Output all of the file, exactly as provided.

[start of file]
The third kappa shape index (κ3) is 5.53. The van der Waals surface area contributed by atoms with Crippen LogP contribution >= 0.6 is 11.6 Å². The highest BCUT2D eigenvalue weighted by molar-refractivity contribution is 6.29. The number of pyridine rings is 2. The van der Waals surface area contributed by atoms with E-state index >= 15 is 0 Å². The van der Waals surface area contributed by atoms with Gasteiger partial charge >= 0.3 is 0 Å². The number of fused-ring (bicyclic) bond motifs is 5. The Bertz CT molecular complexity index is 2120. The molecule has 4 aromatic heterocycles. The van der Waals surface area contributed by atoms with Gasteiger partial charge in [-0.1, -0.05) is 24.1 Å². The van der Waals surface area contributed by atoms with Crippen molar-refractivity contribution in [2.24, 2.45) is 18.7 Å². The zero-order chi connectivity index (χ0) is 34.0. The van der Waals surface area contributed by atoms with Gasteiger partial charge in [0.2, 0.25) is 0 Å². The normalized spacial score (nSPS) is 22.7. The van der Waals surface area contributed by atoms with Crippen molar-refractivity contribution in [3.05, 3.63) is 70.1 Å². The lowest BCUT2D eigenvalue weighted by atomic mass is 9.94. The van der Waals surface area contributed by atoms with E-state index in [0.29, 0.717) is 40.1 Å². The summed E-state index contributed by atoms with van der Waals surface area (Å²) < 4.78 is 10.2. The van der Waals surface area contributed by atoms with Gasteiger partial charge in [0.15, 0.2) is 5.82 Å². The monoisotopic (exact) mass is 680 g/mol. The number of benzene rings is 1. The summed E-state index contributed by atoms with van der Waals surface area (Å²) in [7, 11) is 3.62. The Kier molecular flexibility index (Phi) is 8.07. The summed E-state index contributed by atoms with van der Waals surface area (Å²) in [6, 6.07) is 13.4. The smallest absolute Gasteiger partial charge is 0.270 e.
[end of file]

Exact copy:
The third kappa shape index (κ3) is 5.53. The van der Waals surface area contributed by atoms with Crippen LogP contribution >= 0.6 is 11.6 Å². The highest BCUT2D eigenvalue weighted by molar-refractivity contribution is 6.29. The number of pyridine rings is 2. The van der Waals surface area contributed by atoms with E-state index >= 15 is 0 Å². The van der Waals surface area contributed by atoms with Gasteiger partial charge >= 0.3 is 0 Å². The number of fused-ring (bicyclic) bond motifs is 5. The Bertz CT molecular complexity index is 2120. The molecule has 4 aromatic heterocycles. The van der Waals surface area contributed by atoms with Gasteiger partial charge in [-0.1, -0.05) is 24.1 Å². The van der Waals surface area contributed by atoms with Crippen molar-refractivity contribution in [2.24, 2.45) is 18.7 Å². The zero-order chi connectivity index (χ0) is 34.0. The van der Waals surface area contributed by atoms with Gasteiger partial charge in [0.2, 0.25) is 0 Å². The normalized spacial score (nSPS) is 22.7. The van der Waals surface area contributed by atoms with Crippen molar-refractivity contribution in [3.05, 3.63) is 70.1 Å². The lowest BCUT2D eigenvalue weighted by atomic mass is 9.94. The van der Waals surface area contributed by atoms with E-state index in [0.29, 0.717) is 40.1 Å². The summed E-state index contributed by atoms with van der Waals surface area (Å²) < 4.78 is 10.2. The van der Waals surface area contributed by atoms with Gasteiger partial charge in [0.15, 0.2) is 5.82 Å². The monoisotopic (exact) mass is 680 g/mol. The number of benzene rings is 1. The summed E-state index contributed by atoms with van der Waals surface area (Å²) in [7, 11) is 3.62. The Kier molecular flexibility index (Phi) is 8.07. The summed E-state index contributed by atoms with van der Waals surface area (Å²) in [6, 6.07) is 13.4. The smallest absolute Gasteiger partial charge is 0.270 e.